Wednesday, February 7, 2007

Half of all teens watching online video

and 22% watch every week.

Not sure how this compares to previous studies, but when paired with the observation below that teenagers may be watching as little as one to two hours a week of TV, it shows the relative power of the medium. "The guy that did that photo a day thing" may be a star equal or greater to any of the cast of Lost.

Karine Joly: UB column on Media Relations site design

Karine Joly, just got her second (third?) UB column.

For regular readers of Karine's blog it doesn't provide all that much that is new. For others, it's a good summary of some of the best practices she's outlined over the life of her blog.

The summary at the end is somewhat helpful:

Seven Components of Highly Effective Media Relations Web Pages

1. A direct link from the home page
2. 24/7 e-mail and phone (including the area code) contact information
3. Mailing address (complete with town, state, and ZIP code)
4. An academic experts online directory
5. Searchable current and archived press releases with targeted RSS feeds or e-mail subscription (by category/by audience)
6. Background information (fact sheets, statistics, relevant links in press releases)
7. Downloadable, high-resolution photos (300 dpi)

Also, the stathound in me noticed this:

According to the 11th Annual Survey of the Media commissioned by Euro RSCG Magnet and Columbia University Graduate School of Journalism, released in 2005, 51 percent of 1,202 journalists said they used blogs regularly. Also, 53 percent of journalists who read blogs reported doing so to research and fact-check, 36 percent to find sources, and 33 percent to uncover breaking news.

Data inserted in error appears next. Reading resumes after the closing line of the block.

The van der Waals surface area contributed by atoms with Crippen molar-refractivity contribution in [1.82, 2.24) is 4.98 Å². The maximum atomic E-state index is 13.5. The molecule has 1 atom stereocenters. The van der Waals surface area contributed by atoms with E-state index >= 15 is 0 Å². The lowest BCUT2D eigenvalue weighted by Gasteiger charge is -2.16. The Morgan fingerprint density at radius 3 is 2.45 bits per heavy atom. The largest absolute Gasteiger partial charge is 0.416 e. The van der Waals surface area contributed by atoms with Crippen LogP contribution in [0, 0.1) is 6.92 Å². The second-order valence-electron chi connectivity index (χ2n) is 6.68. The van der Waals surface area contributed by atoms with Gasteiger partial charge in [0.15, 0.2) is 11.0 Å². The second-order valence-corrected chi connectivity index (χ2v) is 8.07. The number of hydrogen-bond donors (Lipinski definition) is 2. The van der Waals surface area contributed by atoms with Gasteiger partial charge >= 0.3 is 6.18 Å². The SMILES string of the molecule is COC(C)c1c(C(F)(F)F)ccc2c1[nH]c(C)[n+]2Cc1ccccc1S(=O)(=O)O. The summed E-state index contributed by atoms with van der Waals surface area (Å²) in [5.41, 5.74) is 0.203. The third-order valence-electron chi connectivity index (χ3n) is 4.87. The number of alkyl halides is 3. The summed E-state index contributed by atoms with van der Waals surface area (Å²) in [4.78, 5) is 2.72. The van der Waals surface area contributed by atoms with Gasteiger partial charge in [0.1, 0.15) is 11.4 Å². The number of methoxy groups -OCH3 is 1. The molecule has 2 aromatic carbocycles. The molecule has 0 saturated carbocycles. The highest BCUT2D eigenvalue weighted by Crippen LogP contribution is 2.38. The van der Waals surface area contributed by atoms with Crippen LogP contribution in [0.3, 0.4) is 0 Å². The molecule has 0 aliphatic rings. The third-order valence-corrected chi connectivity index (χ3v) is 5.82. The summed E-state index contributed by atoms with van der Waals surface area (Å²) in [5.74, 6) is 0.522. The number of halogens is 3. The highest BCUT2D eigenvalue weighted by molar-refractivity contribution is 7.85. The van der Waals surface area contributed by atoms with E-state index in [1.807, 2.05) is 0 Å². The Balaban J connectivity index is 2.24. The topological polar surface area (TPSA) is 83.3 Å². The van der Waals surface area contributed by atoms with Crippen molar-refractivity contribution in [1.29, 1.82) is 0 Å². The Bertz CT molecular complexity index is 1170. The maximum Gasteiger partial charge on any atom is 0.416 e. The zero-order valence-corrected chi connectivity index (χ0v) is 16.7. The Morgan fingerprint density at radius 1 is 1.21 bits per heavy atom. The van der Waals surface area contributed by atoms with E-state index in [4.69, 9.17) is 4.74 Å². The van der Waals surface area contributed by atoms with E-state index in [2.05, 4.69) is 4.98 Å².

These figures speak strikingly against the myth that blogs and mass media are somehow at odds. Blogs have become one of the most important feeder mechanisms to mass media, and for news organizations that have seen their research budgets plummet, blogs are providing "research packets": bundles of semi-processed information with enough direct cites to serve as the backbone for a story.

Of course, that's my hobbyhorse. Karine's article is much bigger than that, and focusses on the constuction of a decent Media Relations page -- you should check it out.

Tuesday, February 6, 2007

Tagline Repository

Over at

We went through this process here recently; it would have been nice to see these all in one place like this.

Also available by state.

Enabling Communication

If you ever have doubts about whether the importance of social media in college marketing is overhyped, you should read this great post over at Radical Trust:

Some anecdotal research overheard from Guy Kawasaki on Marketing Voices, a podcast hosted by Jennifer Jones, is very revealing. Kawasaki asked a panel of five teenagers about their media consumption habits and learned: They don’t like direct advertising because they know they’re targeted for everything by everybody; They watch 1-2 hours of TV a week and that’s TiVo’ed; They rarely click on banner ads, as they’ve learned to tune them out; They tend to be more influenced by product placement than by an ad; They send 1400 text messages a month!

This is a demographic nearly unreachable by traditional media. Yet how to reach them through social media, with out, you know, being "the man"?


Enable communication rather than create it. That is the message.

It's a great post with a lot more in it than I am presenting here, and I highly recommend it.